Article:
After a quick lunch break, around 2 p.m., Rob moved the lift to the back yard to work on the gutters and get some of the top section painted. By the time it got dark on Friday night, he had painted the gutters, soffits, trim and the top 6 rows of siding. Big sigh of relief to have this project behind us!
Since we had to have the lift back to the rental place by 9:00 a.m. on Saturday morning, we left the house with the lift in tow around 8:00 a.m. and arrived at the rental place at 8:50 a.m. And yes, we stopped at Pogo’s on our way back home for breakfast. It’s a good thing that we didn’t keep the lift for another day – the drizzly weather we had this morning would not have been conducive to painting!
In case you are interested our painting tools involved a 4″ roller and a 2″ brush for cutting in those odd corners. The 4″ rollers are great because they fit in a 1 gallon can and in combo with a 1 gallon sized paint screen there is no messy tray required. The 4″ rollers we use have fuzz on the end as well as the sides so you can simultaneously apply paint to the front of the clapboard and the lip of the clapboard above it. We also find with its 1″ diameter that the roller is all you need to get into corners. Top that off with superior paint holding capacity and the ability to “work the paint in” as good as any brush and you have a fast, relatively clean and effective paint experience. We also used an edge trimming paint pad along the ridgeline where the asphalt shingles overhang the gable ends of the house – this makes quick work of painting the trim and left the exposed overhanging bottoms of the shingles clean. We loaded up the paint pad simply by rolling on some paint with the roller. Rob operated with the paint pad, a gallon of each color paint and a roller, screen and brush for each. The bucket made carrying all this equipment simple and would have been a lot more difficult to do from a ladder.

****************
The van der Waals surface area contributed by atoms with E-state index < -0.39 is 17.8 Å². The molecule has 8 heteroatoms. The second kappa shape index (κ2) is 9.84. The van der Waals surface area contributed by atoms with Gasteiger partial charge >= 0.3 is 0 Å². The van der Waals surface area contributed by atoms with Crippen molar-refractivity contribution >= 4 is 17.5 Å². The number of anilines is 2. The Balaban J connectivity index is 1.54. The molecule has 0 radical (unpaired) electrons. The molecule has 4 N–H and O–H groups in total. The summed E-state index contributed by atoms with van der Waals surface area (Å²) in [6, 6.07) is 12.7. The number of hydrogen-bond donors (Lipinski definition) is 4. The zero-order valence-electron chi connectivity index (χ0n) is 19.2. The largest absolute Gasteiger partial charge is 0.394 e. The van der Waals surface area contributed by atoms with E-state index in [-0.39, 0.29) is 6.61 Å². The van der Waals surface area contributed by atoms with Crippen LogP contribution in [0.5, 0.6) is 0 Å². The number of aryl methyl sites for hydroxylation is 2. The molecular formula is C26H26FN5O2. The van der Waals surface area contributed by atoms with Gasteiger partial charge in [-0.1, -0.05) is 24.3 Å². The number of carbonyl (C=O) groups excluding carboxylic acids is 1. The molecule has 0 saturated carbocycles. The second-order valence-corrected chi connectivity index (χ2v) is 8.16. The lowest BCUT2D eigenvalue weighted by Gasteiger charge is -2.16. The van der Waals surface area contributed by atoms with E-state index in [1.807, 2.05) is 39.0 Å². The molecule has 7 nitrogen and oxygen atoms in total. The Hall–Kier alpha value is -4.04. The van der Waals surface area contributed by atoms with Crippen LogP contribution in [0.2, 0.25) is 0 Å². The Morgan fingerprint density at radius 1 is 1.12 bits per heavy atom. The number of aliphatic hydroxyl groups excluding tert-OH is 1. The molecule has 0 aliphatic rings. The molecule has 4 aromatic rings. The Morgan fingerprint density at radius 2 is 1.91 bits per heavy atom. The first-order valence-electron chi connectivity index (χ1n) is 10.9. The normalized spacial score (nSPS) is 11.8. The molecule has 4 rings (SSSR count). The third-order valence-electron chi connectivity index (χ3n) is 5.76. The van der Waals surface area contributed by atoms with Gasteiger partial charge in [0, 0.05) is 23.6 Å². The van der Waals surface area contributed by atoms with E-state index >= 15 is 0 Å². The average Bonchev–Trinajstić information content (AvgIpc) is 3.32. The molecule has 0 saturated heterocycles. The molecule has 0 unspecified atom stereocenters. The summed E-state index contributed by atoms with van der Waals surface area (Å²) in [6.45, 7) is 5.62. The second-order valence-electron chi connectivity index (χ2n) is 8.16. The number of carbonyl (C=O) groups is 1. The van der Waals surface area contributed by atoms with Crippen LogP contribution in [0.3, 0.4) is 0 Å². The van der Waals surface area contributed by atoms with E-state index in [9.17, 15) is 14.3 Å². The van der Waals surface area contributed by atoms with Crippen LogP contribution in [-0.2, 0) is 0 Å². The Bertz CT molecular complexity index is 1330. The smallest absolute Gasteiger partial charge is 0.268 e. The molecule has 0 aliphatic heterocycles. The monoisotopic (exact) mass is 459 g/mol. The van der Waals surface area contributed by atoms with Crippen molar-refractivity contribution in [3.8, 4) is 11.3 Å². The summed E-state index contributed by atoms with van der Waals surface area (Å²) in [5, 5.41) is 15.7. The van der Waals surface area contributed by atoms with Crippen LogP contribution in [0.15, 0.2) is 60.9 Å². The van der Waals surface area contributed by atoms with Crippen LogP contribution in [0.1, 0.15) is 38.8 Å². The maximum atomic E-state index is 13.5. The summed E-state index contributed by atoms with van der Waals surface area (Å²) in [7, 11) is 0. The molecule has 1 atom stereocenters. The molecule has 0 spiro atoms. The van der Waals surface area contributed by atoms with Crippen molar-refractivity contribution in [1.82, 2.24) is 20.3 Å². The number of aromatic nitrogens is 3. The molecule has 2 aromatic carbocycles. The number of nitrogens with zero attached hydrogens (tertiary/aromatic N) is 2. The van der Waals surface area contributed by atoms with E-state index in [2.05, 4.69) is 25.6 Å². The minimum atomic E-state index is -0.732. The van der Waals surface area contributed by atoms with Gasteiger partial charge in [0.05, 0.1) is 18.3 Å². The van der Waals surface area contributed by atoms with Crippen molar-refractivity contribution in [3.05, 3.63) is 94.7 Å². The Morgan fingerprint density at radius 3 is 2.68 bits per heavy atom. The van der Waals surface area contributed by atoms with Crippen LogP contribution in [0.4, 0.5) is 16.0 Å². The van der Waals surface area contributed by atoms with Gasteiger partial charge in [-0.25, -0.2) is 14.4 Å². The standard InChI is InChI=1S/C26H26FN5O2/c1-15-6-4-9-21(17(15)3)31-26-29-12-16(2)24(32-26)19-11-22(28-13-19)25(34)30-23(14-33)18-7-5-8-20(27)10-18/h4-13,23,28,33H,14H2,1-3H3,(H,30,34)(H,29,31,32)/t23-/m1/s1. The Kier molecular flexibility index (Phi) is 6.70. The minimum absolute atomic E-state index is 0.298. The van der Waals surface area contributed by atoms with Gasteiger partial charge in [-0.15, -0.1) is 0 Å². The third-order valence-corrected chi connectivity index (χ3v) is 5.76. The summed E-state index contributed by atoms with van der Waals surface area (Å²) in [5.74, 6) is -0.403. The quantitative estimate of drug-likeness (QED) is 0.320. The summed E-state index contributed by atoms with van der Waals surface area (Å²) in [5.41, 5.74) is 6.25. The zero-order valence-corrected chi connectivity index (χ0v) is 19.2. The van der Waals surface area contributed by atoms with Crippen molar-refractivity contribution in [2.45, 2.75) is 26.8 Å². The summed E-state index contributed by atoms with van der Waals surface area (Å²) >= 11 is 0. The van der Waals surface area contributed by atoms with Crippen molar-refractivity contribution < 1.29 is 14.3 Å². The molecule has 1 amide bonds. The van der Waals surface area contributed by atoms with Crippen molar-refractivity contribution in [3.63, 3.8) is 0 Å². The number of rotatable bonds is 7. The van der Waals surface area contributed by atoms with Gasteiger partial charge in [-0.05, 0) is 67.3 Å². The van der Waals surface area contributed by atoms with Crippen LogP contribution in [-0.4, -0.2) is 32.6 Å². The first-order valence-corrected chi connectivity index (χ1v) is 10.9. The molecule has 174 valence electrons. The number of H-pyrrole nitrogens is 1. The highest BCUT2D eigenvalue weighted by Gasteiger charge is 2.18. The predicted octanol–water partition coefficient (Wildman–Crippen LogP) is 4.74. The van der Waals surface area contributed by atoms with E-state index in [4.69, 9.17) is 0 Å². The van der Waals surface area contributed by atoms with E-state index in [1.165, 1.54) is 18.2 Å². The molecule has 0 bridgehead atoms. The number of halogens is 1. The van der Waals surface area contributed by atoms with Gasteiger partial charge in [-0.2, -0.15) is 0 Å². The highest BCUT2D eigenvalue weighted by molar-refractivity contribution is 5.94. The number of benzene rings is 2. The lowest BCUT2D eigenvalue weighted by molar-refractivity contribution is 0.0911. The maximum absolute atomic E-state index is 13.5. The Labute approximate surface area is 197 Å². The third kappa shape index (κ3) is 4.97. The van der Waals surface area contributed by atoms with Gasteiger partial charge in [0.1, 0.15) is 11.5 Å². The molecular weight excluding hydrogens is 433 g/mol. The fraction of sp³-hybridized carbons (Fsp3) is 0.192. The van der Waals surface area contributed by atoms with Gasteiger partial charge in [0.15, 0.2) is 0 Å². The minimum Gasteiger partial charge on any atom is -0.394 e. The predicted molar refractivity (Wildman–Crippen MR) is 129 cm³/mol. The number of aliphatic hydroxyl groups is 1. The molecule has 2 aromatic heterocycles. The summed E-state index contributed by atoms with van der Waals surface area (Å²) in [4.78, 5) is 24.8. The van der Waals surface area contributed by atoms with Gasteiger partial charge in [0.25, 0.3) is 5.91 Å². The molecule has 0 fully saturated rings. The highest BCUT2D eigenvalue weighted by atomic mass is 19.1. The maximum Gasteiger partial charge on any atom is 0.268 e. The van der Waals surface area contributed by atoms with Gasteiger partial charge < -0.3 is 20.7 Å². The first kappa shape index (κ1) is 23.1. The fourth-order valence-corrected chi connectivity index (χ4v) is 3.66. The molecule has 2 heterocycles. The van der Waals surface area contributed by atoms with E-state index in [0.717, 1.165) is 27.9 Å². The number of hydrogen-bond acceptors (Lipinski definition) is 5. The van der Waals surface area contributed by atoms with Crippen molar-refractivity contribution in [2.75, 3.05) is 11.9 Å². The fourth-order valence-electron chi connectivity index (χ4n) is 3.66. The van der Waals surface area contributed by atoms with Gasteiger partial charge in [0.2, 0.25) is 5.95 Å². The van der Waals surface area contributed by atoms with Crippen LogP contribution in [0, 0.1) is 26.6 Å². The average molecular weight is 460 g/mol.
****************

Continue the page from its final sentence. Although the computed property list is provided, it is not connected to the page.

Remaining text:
For paint we used Cabot PROVT Solid Color Acrylic Stain – the original paint on the house was the predecessor to this formulation (also a latex base) and it lasted for 17 years without one peel or flake (no kidding!). Although, Rob thinks the back-primed clapboards used on this house (painted all sides) are the primary reason for the longevity of the paint job – if moisture can’t be absorbed from the back of the clapboard it probably goes a long way toward maintaining the paint integrity. We fully expect our thorough prep and painting technique will provide a least 15 more years of longevity (with the possible exception of the pine trim boards which tend to rot more easily).
We’re not totally done yet but at least we accomplished everything we wanted to with the lift. There are only a few remaining rows to paint on the house – probably about 12 in the back and the small section between the dormers. The gutters around the porch and the downspouts still need to be painted but with another few days, we will be done! Yippee!
There is a new problem now however – now that the rest of the house looks great, the natural wood porch doesn’t! Replacing the horizontal railings with spindles has been another project we have talked about over the years but we never got around to it. We’re not sure that we want to tackle that project at this point in time but maybe a little paint or stain would dress it up a bit.
And the list keeps growing and growing…
But today, Saturday, has been declared an official day of rest.
Hopefully Rob will have a chance to update you on the bathroom project in the near future so stay tuned!
Y’all should get a spray gun to paint. We’ve used it before. It’s quick & easy. Nice job weekend warriors. 🙂
How did you ever find time to work before with so many projects going?
Actually it looks like fun in a perverse way…I would most likely be saying bucket many times!